After a wonderful evening meeting long-lost and never before met cousins followed by a great sleep, I was up and about the next day with no particular plans so I spent the day fiddling about at home, talking to my Father and reading a book about Blair “Paddy” Mayne who was a fellow Northern Irishman, Irish rugby international and wartime commander of the original Special Air Service. An utterly fascinating character. It was good chatting with my Dad as it is a while since I saw him.
Nothing much else to report so I’ll pass on to the 4th June.
In the evening I thought I’d take a wander down to my local, the Montague Arms aka “the Monty”. As it was a Monday I wasn’t expecting it to be busy but I thought I might meet someone I knew and so it was to prove. Certainly the bar was far from full but as I walked in the first thing I saw was a guitar case sitting on one of the seats. Hello, hello. A quick glance along the bar explained everything as my mate Ritchie was sitting there with his girlfriend and a couple of other guys I know by sight. Much shaking of hands, welcomes home and so on and a pint ordered, we sat down to the serious business of catching up on all the village gossip. It transpired that Ritchie was literally straight back from the airport having played some gigs in Scotland over the weekend, hence the presence of the guitar which is a Seagull, well over 30 years old and an absolute beauty.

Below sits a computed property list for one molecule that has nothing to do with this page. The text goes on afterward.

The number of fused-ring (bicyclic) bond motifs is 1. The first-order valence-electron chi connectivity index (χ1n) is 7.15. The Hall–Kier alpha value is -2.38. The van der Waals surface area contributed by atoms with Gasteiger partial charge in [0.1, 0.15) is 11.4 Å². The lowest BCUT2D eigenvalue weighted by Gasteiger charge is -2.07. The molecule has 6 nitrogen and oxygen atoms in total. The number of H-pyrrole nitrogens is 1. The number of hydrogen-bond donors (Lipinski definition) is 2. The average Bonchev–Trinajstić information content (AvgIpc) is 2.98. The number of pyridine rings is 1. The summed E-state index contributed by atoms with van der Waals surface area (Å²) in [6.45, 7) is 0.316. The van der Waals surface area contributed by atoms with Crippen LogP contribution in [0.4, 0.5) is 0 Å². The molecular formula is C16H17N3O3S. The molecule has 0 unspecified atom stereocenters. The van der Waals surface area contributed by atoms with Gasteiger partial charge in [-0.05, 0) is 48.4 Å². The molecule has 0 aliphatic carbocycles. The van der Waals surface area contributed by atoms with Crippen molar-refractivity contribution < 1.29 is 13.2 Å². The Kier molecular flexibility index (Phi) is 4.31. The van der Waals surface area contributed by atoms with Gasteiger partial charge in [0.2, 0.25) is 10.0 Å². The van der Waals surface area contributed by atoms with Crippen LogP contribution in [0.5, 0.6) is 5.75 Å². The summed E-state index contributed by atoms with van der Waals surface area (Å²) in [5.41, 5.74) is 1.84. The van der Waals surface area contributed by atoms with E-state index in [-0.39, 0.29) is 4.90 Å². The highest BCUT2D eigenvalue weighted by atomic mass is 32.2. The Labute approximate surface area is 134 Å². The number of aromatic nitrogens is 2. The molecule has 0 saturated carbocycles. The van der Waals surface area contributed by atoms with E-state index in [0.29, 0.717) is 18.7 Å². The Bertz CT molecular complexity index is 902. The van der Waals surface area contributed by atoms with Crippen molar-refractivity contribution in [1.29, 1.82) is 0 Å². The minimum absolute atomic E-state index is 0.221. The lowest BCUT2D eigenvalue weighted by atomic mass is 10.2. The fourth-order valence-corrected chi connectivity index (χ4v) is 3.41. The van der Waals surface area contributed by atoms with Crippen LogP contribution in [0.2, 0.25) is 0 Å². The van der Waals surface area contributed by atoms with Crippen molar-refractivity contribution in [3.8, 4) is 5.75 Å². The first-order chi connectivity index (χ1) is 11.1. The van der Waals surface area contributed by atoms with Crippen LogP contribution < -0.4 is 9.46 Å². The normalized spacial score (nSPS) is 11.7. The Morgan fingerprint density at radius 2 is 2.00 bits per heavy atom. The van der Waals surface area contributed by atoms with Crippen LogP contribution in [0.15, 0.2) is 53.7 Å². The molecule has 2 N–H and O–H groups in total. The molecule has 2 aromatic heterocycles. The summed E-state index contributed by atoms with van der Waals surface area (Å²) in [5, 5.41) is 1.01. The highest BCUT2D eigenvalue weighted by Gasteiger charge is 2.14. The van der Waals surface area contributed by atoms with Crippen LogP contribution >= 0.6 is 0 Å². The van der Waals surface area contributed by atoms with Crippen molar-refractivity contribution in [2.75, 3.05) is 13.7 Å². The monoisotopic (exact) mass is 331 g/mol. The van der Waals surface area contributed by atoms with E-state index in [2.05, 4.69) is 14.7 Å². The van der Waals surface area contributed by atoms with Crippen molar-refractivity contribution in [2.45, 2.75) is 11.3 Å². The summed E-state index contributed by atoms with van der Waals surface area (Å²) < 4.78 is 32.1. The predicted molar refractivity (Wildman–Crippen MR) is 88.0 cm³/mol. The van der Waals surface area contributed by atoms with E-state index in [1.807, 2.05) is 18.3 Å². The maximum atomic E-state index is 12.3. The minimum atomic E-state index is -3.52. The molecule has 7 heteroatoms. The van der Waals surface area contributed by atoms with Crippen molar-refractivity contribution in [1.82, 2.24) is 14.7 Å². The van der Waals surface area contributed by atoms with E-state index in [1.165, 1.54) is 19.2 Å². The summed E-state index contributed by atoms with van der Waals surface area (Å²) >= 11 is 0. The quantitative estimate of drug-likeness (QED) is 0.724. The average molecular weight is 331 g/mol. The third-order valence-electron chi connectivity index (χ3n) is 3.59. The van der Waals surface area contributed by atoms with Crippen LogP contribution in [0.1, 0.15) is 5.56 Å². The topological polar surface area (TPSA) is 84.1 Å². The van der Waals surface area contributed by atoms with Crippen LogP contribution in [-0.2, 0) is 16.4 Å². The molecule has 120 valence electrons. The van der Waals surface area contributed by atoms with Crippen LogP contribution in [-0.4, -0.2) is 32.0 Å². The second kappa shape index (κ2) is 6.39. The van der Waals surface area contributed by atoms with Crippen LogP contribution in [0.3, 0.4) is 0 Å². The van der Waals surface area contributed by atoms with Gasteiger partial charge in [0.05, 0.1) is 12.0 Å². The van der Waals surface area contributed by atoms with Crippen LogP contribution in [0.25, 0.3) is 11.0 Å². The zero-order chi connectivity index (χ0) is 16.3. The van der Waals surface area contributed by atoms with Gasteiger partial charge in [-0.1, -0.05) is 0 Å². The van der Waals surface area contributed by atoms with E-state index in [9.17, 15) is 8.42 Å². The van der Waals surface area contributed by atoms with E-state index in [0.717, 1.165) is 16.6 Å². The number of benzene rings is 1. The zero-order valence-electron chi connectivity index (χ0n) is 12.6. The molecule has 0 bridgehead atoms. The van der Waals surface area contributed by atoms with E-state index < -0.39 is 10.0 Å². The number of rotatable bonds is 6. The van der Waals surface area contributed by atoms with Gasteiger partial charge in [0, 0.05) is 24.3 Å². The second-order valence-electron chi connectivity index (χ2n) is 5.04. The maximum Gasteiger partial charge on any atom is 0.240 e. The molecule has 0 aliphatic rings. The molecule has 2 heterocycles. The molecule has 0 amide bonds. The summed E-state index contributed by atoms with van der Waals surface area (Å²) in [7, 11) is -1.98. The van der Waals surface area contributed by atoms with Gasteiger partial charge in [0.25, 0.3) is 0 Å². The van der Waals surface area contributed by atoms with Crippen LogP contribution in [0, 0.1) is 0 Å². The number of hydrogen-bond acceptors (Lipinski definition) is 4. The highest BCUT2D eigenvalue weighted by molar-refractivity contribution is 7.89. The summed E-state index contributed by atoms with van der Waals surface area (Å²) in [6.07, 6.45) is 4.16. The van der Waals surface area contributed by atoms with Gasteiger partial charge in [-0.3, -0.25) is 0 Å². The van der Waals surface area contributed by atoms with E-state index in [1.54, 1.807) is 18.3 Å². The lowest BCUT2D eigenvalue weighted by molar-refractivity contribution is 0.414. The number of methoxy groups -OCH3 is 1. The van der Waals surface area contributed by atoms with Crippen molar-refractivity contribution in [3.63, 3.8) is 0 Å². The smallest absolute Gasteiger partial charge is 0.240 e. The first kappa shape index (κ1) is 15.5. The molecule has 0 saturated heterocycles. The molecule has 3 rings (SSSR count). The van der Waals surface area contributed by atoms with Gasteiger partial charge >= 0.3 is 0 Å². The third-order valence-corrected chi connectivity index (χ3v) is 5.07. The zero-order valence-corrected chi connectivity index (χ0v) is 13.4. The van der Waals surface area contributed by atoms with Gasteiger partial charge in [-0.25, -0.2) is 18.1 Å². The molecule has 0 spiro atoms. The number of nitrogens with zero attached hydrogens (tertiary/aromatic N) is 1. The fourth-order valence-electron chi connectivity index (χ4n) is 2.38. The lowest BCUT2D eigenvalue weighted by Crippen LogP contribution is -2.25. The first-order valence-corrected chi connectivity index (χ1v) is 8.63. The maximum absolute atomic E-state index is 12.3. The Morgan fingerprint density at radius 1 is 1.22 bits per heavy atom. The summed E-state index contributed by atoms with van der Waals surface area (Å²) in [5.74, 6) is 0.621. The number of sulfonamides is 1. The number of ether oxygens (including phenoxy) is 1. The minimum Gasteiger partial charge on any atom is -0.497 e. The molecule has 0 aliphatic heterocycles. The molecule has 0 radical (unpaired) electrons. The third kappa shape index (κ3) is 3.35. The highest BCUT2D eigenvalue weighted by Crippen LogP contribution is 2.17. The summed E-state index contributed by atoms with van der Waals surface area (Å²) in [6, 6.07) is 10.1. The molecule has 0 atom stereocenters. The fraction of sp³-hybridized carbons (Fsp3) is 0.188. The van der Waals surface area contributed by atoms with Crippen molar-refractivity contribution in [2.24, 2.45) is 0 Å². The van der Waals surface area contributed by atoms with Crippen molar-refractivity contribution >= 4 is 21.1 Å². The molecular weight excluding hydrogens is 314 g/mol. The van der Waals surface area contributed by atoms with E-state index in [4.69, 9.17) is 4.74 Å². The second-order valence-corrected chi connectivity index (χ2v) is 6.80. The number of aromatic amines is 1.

As the title of this piece suggests, it was only a matter of time until someone suggested we get the guitar out and have a bit of a song. That sounded like a plan to me so out it came and we took turn about to sign and play with the other providing harmonies as required.
It was going nicely until I asked Ritchie if he had a capo and he told me that some lowlife had stolen both of his in Scotland. For non-guitarists, a capo is a device used to tighten around the neck of a guitar at a given fret thereby changing the key. I am sure most people have seen them. In a moment of either inspiration or complete idiocy I hit on a plan. I loosed my ponytail to use the hairband along with a couple of elastic bands I always have on my wrist which I teamed up with a stubby biro pen from a bookmakers shop and cobbled together a capo. I really didn’t think it would work but remarkably it did. The images hopefully give an idea.
The night wore on and on and it was quite late when I set off for home through the deserted and silent streets of a small village on a Monday night and off to bed for another great night’s sleep.
Stay tuned and spread the word.